The Department for Education (DfE) is facing a second National Audit Office probe, with efforts to increase participation in education and skills among England’s 16 to 18-year-olds set to come under the spotlight.
The DfE’s Education Funding Agency had already been under investigation since June last year by the audit office, which has been looking into whether it was “prepared to meet future challenges”.
The findings are expected to be out by next month, an audit office spokesperson told FE Week, but there are now plans for another investigation, this time into whether the DfE is doing enough about the expected growth in the number of 16 to 18-year-olds in education.
It is due out in the summer and comes as the government prepares to make young people stay in education until they are 18 by raising the statutory participation age. The change is expected to come into effect next year.
An audit office spokesperson said: “There are almost two million 16 to 18-year-olds in England. However, at the end of 2012, 9.6 per cent of 16 to 18-year-olds were Neet.
“The government is committed to raising the statutory participation age to 18 by 2015.
“It is increasing the number of places in education and training and providing more support to young people so that they can participate, particularly those with additional needs or who face barriers to learning.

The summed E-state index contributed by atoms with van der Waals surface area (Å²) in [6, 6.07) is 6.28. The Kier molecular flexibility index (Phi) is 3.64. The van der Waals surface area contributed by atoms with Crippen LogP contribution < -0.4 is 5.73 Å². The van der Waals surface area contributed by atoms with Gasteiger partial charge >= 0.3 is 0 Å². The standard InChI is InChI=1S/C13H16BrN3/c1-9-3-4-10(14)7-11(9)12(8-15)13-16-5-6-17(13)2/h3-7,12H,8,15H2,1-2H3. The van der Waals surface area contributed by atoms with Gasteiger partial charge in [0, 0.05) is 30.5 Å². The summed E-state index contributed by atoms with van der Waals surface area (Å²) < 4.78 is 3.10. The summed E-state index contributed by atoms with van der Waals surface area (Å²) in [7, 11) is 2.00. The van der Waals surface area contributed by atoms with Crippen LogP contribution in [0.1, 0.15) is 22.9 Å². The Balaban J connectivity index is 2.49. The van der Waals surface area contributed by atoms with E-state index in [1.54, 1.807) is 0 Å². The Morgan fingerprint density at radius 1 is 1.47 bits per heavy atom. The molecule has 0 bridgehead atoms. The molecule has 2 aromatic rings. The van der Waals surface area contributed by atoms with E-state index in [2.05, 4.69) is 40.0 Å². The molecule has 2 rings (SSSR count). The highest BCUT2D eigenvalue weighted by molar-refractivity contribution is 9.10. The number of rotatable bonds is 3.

“This study will examine the DfE’s approach to increasing participation and the progress that it is making. It will also examine whether education and training provision and learner support meets the needs of young people and employers.”
The investigation into the DfE’s agency for funding and compliance was started in June 2013, when an audit office spokesperson told FE Week: “The agency distributed more than £50bn in 2012-13 to local education providers in England to fund education and training for learners aged three to 19 — three to 25 for those with learning difficulties.
“The agency is also responsible for the oversight of financial management and governance in open academies, and for major capital programmes in the education sector.
“Our report will examine the performance of the agency to date, and consider whether it is prepared to meet future challenges.”